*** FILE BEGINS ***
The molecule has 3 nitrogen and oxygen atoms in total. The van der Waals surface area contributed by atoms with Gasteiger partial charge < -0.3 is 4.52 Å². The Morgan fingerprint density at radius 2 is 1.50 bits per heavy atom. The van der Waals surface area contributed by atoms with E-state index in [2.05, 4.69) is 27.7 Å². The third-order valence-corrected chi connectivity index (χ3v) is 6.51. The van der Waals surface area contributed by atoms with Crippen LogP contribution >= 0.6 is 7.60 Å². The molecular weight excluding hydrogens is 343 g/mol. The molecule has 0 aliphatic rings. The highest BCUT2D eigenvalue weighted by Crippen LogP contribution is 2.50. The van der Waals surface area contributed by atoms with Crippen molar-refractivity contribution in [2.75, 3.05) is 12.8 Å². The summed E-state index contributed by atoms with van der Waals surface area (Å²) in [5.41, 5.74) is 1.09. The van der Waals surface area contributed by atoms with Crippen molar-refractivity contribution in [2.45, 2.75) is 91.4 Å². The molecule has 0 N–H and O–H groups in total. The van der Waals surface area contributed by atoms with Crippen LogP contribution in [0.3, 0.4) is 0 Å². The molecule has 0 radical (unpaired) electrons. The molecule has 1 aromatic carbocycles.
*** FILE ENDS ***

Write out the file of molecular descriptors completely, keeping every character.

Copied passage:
The molecule has 3 nitrogen and oxygen atoms in total. The van der Waals surface area contributed by atoms with Gasteiger partial charge < -0.3 is 4.52 Å². The Morgan fingerprint density at radius 2 is 1.50 bits per heavy atom. The van der Waals surface area contributed by atoms with E-state index in [2.05, 4.69) is 27.7 Å². The third-order valence-corrected chi connectivity index (χ3v) is 6.51. The van der Waals surface area contributed by atoms with Crippen LogP contribution >= 0.6 is 7.60 Å². The molecular weight excluding hydrogens is 343 g/mol. The molecule has 0 aliphatic rings. The highest BCUT2D eigenvalue weighted by Crippen LogP contribution is 2.50. The van der Waals surface area contributed by atoms with Crippen molar-refractivity contribution in [2.75, 3.05) is 12.8 Å². The summed E-state index contributed by atoms with van der Waals surface area (Å²) in [5.41, 5.74) is 1.09. The van der Waals surface area contributed by atoms with Crippen molar-refractivity contribution in [2.45, 2.75) is 91.4 Å². The molecule has 0 N–H and O–H groups in total. The van der Waals surface area contributed by atoms with Crippen LogP contribution in [0.3, 0.4) is 0 Å². The molecule has 0 radical (unpaired) electrons. The molecule has 1 aromatic carbocycles.